Since their first project in 2001, Melbourne artists Pat Foster and Jen Berean have steadily gained attention for their collaborative installations. Recipients of the Australian Centre for Contemporary Art’s inaugural Jane Scally Emerging Artist Award in 2010, the pair have recently returned from a month-long stint in Glasgow working with Martin Boyce, Scotland’s representative at the 2009 Venice Biennale.
Like Boyce, Foster and Berean’s work is concerned with art in a social context. However, whereas Boyce’s art deals directly with high modernist design, Foster and Berean’s tends more towards an examination of utilitarian modernism – specifically the ways public spaces incorporate pre-emptive measures against misuse or damage and the ways we exist and counter-exist within them. “Noticing the universal forms in public spaces is the big thing,” says Berean. “There are kinds of variations of the same thing.”
As an example, she notes the crowd-control barriers in Dublin. “There’s a very specific kind that they use,” she explains. But despite their difference they’re still similar to those used everywhere else.
Taking the stainless steel studs installed on ledges to discourage skateboarders as another illustration, Foster points out how these otherwise useless objects have become a feature of public spaces around the world. “That’s now just part of the urban landscape,” he says. Public space design is “predicated on a degree of fear, so that fear of violence becomes part of the space. It’s acknowledged in its design. So the form of the space is already responsive to the notion of it not being used properly.
“A physical involvement with the space – something like breaking a window as a form of protest – is this kind of violent form of mark-making, the means of making a statement. Or it’s just vandalism or misbehaviour and there is no statement. It’s just this kind of shift in the form.”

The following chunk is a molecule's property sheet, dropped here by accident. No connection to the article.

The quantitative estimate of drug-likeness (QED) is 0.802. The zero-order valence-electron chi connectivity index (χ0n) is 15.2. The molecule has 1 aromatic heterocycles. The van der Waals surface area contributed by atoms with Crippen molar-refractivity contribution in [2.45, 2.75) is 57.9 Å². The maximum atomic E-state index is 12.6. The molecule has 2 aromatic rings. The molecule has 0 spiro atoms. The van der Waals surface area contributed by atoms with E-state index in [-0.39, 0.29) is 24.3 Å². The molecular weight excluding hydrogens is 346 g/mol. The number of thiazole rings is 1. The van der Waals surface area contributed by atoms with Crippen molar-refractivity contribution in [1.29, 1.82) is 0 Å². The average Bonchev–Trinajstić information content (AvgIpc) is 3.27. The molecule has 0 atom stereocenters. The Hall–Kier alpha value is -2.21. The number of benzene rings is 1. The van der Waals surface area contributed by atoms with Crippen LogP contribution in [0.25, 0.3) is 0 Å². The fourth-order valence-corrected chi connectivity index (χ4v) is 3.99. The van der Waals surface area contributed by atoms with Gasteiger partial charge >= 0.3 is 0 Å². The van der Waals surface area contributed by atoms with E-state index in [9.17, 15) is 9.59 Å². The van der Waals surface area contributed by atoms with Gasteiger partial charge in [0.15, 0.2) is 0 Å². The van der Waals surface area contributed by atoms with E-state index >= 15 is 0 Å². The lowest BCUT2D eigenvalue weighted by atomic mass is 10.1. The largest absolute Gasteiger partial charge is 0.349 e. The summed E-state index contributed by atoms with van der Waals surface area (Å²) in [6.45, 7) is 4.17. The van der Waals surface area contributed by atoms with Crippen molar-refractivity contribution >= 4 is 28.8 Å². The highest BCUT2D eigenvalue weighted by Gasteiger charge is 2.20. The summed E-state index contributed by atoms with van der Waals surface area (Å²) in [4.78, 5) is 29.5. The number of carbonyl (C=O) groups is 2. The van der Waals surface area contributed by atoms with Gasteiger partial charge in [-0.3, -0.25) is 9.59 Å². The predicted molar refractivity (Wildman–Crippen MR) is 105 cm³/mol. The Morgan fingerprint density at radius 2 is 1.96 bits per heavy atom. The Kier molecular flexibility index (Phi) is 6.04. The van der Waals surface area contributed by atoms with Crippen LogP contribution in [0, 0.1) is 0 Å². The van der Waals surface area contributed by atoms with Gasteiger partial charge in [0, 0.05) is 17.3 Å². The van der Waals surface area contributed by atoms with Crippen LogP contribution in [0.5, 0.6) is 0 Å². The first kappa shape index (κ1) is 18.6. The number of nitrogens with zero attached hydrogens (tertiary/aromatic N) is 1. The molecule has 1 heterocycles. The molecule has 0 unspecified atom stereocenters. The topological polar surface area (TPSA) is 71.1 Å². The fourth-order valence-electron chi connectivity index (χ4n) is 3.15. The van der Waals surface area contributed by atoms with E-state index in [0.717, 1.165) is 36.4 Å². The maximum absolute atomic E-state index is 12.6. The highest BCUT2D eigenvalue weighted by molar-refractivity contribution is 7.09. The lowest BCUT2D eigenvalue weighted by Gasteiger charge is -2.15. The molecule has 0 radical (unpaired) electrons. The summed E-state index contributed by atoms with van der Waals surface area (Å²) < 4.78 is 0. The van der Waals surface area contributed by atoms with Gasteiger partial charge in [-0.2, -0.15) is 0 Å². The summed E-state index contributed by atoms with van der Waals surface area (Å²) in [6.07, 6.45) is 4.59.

His work with Berean, he continues, is “looking at how there’s this kind of ebb and flow that permeates into the public spaces and how people understand how to act in these places.”
Installations such as The Doing And Undoing Of It All, Can’t Stand Up For Falling Down and The Problem With Stability all use variations on common architectural forms and materials, injected with a sense of precariousness, of the potential for collapse. Purposefully ambiguous as to their state of construction, “you could read [them] as a half-built space or something that’s decaying or being destroyed,” says Berean.
“Their permanence is questionable,” agrees Foster. “Things that physically balance or teeter, that have this feeling that they might just fall apart or fall down, kind of reference back to everything existing in not such a solid way as [they’re] presented.”
For their most recent work (the Double Negatives exhibitions was held jointly between Melbourne’s Centre for Contemporary Photography and Gertrude Contemporary Art Space from April till June this year) Foster and Berean have extended their project into more unconscious forms of misuse, incorporating images of people collapsed against public furniture.
“When you break a window there’s this really conscious decision and a conscious act. There’s something really nice about this unconscious body and the loss of control forming some kind of response to public space,” says Foster. “Forms can come into existence through different means and different influences. The world is shaped through interaction in really broad terms.”
Concluding, he notes that pre-emptive measures against misuse are only going to increase. “And it’s not that it’s necessarily an unnecessary thing; often there’s a particular reason for it,” he says. What’s important is “just noticing that it exists and an awareness of why things look like they do”.
Pat Foster and Jen Berean currently have a residency at Gertrude Contemporary.